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Oh Nokia

8 July 2015 By Robert Cyran

Microsoft just got a $7.6 billion wakeup call from Nokia. The U.S. software goliath is writing off most of what it paid for a big piece of the Finnish mobile phone company in 2014. Microsoft’s M&A-related writedowns now tally about $14 billion over the past three years.

The $9.5 billion Nokia deal was the last in a string of bad deals struck by Chief Executive Satya Nadella’s predecessor, Steve Ballmer. It included $1.5 billion of acquired cash, and about $2 billion to license Nokia’s patents and maps. Essentially, the financial erasure on Wednesday – and the accompanying round of 7,800 layoffs – means the handset business is almost worthless, and that Microsoft overpaid for the intellectual property.

Ballmer agreed to the deal as he was stepping down as CEO. It was almost a fitting dud to end his tenure. Under his watch, Microsoft repeatedly attempted to move beyond its strength in business software by acquisition. In 2012, it wrote off nearly all of the $6.3 billion it paid for digital advertising agency aQuantive. And there are few signs the $8.5 billion Microsoft spent on Skype in 2011 has yet to pay off.

Microsoft shareholders at least can be relieved that Nadella has recognized the limits of ambition, even for a $360 billion powerhouse. It’s one reason the shares have outperformed the broader market since he was appointed the new boss after a long period of malaise under Ballmer. Microsoft may not be giving up on phones just yet, but the writedown suggests recognition that it won’t dominate in consumer hardware.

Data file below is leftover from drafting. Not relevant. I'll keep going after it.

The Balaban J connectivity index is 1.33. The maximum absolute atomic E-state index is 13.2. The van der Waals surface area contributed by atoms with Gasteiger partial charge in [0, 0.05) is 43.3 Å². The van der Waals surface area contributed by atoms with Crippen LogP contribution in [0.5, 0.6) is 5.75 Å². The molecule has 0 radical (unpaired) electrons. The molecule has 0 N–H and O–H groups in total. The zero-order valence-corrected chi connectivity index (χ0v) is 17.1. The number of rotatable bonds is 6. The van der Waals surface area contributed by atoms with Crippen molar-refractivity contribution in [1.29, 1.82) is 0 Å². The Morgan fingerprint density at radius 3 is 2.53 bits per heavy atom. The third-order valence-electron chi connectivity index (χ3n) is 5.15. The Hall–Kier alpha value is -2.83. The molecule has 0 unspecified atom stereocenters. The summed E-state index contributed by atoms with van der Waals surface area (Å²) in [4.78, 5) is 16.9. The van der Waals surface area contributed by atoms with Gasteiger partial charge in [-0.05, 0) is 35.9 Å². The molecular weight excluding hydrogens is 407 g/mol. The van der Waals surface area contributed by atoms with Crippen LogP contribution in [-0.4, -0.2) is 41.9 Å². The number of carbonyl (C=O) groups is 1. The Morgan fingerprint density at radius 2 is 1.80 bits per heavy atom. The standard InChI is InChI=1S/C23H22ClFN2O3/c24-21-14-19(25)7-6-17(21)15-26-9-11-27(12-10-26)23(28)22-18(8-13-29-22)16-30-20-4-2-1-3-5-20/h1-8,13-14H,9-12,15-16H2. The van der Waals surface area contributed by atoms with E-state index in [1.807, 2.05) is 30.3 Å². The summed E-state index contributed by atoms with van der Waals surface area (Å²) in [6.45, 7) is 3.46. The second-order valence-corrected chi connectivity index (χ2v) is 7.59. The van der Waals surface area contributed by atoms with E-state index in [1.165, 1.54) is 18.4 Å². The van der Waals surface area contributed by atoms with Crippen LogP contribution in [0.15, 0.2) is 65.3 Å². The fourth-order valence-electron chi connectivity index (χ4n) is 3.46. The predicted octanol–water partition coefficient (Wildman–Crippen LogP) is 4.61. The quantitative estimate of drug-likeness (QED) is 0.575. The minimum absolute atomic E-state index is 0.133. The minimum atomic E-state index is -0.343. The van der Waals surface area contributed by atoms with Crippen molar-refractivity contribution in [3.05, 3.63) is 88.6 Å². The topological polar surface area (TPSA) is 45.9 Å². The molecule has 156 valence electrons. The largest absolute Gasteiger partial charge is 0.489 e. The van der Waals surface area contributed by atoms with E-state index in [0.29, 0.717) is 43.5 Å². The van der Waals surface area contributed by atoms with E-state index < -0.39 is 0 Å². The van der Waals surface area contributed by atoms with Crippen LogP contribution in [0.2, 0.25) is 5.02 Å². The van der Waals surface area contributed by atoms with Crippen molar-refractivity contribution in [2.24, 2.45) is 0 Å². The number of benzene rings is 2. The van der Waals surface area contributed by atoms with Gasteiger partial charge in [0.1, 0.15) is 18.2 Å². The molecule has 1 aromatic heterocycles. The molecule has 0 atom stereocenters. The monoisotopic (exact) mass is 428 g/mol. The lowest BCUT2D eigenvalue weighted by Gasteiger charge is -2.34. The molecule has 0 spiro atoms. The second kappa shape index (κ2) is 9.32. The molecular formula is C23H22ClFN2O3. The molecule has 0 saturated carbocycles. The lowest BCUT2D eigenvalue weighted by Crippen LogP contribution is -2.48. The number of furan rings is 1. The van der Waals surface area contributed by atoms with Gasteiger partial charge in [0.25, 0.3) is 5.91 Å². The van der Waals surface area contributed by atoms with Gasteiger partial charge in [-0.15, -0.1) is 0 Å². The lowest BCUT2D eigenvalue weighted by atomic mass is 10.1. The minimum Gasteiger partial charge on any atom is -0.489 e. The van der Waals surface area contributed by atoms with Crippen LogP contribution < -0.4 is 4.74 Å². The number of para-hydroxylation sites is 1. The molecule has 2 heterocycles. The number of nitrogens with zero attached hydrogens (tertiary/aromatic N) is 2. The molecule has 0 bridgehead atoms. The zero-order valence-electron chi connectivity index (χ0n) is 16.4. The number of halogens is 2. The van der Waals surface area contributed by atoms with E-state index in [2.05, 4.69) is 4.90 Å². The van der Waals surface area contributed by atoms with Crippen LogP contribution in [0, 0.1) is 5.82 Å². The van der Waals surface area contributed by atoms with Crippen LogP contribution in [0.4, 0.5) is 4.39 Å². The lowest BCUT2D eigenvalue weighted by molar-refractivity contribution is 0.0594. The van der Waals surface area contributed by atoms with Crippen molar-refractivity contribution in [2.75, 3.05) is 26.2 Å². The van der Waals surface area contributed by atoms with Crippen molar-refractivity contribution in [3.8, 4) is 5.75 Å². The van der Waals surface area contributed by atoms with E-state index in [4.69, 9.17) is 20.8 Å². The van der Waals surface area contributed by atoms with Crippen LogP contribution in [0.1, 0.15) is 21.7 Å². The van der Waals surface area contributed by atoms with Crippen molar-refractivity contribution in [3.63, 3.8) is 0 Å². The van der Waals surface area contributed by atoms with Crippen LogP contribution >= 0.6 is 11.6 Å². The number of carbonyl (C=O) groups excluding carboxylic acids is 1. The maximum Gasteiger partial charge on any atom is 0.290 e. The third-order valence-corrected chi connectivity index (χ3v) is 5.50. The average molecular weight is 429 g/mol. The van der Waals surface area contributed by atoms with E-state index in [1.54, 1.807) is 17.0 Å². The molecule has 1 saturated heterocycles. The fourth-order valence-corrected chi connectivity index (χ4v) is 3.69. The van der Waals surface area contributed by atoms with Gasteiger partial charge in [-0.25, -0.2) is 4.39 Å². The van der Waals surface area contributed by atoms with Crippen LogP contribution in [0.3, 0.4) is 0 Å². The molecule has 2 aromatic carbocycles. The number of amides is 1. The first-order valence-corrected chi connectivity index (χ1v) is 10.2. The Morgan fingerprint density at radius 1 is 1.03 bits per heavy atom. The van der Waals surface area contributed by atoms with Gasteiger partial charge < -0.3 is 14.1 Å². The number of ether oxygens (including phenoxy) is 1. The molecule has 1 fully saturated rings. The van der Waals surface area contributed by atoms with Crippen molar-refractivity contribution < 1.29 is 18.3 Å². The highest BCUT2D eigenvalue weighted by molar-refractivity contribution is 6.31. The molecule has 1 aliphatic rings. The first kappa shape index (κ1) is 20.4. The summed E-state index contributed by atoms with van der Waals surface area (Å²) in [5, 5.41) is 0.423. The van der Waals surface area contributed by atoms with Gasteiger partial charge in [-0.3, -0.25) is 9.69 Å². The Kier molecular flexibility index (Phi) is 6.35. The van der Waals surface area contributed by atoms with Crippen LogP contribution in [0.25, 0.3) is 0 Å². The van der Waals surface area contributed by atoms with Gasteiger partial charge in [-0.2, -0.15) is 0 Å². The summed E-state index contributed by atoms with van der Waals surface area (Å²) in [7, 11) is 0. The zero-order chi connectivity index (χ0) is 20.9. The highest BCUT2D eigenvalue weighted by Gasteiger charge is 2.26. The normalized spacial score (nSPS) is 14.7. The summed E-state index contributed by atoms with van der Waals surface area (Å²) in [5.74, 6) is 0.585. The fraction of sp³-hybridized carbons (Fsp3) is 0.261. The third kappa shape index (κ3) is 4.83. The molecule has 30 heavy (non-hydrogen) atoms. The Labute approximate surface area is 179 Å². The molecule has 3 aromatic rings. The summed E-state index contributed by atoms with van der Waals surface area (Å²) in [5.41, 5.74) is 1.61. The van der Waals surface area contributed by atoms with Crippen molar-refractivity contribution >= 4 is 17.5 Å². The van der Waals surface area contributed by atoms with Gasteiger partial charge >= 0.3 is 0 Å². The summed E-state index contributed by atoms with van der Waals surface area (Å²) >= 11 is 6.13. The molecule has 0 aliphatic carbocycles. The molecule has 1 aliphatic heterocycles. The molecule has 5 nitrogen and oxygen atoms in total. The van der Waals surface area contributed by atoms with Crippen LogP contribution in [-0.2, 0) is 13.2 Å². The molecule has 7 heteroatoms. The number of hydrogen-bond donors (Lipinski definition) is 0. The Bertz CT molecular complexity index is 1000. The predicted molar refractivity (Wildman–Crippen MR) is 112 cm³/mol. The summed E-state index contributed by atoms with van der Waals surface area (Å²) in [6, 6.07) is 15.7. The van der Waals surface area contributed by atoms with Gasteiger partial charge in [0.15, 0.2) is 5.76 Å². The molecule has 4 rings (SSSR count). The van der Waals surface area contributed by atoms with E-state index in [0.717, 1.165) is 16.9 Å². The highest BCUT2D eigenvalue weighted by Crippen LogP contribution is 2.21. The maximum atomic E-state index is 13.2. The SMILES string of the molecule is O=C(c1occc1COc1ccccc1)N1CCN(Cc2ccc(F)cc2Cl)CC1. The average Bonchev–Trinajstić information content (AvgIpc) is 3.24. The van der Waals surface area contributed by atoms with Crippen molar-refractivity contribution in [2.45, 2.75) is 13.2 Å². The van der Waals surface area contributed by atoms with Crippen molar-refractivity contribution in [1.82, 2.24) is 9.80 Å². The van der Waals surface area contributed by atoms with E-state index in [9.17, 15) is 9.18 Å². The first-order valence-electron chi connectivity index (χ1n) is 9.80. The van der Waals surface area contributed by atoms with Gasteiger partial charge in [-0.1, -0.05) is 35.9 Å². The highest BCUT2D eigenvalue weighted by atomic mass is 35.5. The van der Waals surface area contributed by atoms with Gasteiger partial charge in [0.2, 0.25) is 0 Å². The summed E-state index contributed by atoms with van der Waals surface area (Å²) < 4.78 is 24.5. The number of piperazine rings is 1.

Yet Nadella has shown some worrying Ballmervian traits. He spent more than $2 billion on Minecraft maker Mojang last year. Given the checkered history of digital game makers, such as Zynga and Rovio, it could be a challenge to sustain popularity or generate another hit. Worse, Nadella was sniffing around Salesforce.com earlier this year. While the company is in Microsoft’s software and cloud wheelhouse, a $55 billion deal would have been a risky proposition, especially for a money-losing target.

Given how much money Microsoft has incinerated on M&A, Nadella probably should be taking the hint.

 

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